To see how to make a spool, let's separate your class into two classes LinkedList and LinkedListNode.

struct LinkedListNode
{
    int value;
    LinkedListNode* next;
    LinkedListNode(int new_value, LinkListNode* new_next) : value(new_value), next(new_next) {}
}

class LinkedList
{
    private:
        LinkedListNode* head;
        LinkedListNode* tail;


    public:
        LinkedList() : head(nullptr), tail(nullptr) {}
        void add(int value);
        LinkedListNode* find(int value);
}

At a cost of a single extra pointer, we can now have an add method that does not need to search for the end of the list.

void LinkedList::add(int value)
{
    if(head)
    {
        tail->next = new LinkedList(value, nullptr);
        tail = tail->next;
    }
    else
    {
        head = new LinkedList(value, nullptr);
        tail = head;
    }
}

This also allows for other methods like find() to be written as loops instead of recursion. If a LinkedList has 1,000,000 elements and the compiler doesn't happen to optimize the recursive calls into loops, your program will crash with a stack overflow error. One way to do this would be

LinkedListNode* LinkedList::find(int value)
{
    for(LinkedListNode* node = head; node; node = node->next)
    {
        if(node->value == value)
        {
            return node;
        }
    }
    return nullptr;
}

I'm not saying recursion is bad. Sometimes a recursive algorithm is easier to reason about; sometimes a looping algorithm is easier. These separated classes give you the option to implement either as needed.

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1
  • 2
    \$\begingroup\$ Good advice, and I usually find it's even better if we make the Node class private to LinkedList - that provides namespacing and reduces the likelihood of the implementation details leaking out. \$\endgroup\$ Jan 10, 2022 at 8:22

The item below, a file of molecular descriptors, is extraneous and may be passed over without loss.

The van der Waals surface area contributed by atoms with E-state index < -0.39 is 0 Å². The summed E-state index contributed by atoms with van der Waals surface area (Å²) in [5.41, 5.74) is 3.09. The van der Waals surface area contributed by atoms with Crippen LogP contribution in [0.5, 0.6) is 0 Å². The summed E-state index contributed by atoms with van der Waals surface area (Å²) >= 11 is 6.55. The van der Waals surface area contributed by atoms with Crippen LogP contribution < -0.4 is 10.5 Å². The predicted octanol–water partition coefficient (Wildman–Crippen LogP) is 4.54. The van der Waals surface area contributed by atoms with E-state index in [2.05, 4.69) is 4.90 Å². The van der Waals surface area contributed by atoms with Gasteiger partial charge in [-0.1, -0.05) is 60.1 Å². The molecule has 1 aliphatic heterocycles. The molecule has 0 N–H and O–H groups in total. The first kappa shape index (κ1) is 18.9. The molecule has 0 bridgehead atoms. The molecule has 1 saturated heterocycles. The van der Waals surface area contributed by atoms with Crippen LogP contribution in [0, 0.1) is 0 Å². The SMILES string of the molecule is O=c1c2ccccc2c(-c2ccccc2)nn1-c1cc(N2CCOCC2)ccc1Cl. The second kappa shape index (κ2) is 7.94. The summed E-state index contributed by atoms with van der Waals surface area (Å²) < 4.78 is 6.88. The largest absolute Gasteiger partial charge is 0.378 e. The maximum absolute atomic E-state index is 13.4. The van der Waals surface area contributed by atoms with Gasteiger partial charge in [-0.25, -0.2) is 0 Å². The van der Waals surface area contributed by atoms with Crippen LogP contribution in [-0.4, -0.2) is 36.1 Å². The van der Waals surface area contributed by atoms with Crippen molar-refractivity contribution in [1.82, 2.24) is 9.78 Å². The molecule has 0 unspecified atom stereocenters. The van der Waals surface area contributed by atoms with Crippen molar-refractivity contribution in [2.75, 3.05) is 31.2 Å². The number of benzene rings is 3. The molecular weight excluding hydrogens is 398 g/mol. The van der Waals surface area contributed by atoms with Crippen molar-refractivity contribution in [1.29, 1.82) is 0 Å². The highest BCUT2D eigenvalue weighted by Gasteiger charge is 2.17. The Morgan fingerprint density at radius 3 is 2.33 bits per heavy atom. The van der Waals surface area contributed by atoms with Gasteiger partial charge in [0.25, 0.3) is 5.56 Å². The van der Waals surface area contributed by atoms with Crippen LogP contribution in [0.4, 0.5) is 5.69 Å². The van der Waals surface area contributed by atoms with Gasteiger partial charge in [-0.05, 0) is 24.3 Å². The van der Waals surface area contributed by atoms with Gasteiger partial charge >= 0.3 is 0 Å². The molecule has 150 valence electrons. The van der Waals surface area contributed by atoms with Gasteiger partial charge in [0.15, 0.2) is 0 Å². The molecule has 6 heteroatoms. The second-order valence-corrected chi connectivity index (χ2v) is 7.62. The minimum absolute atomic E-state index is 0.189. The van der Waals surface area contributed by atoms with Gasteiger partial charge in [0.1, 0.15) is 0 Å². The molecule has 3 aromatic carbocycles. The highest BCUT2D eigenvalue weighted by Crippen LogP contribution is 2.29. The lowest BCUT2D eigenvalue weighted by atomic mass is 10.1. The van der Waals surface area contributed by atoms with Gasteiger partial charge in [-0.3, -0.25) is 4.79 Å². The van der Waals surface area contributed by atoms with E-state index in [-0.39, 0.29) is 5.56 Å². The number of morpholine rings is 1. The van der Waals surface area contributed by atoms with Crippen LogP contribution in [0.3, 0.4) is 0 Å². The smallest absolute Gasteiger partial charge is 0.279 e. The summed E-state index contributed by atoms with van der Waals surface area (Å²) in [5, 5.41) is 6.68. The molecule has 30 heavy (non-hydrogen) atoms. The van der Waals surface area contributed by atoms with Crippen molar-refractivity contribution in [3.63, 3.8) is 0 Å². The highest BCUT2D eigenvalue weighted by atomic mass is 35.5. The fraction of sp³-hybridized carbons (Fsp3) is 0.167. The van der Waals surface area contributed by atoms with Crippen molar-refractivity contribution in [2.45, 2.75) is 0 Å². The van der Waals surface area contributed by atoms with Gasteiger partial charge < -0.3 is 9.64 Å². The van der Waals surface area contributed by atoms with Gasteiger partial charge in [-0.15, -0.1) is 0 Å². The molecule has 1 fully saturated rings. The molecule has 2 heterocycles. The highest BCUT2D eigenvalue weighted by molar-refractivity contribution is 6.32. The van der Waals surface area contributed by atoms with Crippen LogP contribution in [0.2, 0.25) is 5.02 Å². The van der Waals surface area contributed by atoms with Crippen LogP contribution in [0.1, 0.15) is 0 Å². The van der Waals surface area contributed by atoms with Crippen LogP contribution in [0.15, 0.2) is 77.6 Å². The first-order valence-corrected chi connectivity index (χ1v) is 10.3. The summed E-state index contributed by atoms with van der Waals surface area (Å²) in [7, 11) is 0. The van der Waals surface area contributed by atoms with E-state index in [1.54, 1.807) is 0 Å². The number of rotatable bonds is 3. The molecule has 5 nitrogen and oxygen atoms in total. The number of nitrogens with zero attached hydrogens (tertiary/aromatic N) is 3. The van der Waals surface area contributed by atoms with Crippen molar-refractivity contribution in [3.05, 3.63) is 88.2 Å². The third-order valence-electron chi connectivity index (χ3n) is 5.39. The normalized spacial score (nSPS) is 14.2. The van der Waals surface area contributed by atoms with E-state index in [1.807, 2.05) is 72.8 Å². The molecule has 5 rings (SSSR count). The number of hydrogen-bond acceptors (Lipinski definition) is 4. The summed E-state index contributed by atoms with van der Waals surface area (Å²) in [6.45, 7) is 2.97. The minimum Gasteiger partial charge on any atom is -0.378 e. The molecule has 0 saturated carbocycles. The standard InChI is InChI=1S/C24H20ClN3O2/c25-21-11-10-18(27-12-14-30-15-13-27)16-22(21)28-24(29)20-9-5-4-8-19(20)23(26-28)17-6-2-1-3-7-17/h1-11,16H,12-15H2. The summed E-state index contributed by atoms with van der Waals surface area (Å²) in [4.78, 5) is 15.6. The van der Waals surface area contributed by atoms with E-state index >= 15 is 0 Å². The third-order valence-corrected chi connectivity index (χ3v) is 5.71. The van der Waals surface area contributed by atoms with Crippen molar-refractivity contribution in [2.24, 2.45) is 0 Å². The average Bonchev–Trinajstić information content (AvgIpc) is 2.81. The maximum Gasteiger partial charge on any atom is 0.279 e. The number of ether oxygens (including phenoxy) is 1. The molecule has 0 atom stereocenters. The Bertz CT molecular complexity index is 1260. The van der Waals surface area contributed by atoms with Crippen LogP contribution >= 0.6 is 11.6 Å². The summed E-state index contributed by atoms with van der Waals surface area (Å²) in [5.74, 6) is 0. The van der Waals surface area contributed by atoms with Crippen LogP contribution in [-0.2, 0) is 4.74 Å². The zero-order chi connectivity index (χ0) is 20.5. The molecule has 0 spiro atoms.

0
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Adding comments describing what each method does would be helpful:

// Adds a value to the tail of the linked list
void Add(int value) {
    …
}
// Removes a value from the linked list
void Delete(int value) {
    …
}
// Returns a pointer to the node containing the value
LinkedList* Find(int value) {
    …
}

Note that the Find method seems a bit verbose, I would expect a find method to return a boolean instead.

Also, consider using smart pointers to eliminate memory related issues:

#include <memory> // std::unique_ptr

class LinkedList
{
private:
    std::unique_ptr<LinkedList> _next;
    …
};
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1
  • 1
    \$\begingroup\$ I disagree with the first part of your answer. The comments provided for the functions are basically an interpretation of what the code does, but written in English. However, it does show that the Add method could probably have a better name, like Append (since it adds to the end). This way, you can implement method like Prepend (add to the top) and Insert (add the value before m_next) - or the "classic" Push/Pop. Assuming those are possible to implement. Otherwise, Add may be a good name. The smart pointer seems to be a really good idea, and you get my upvote for that. \$\endgroup\$ Jan 10, 2022 at 20:59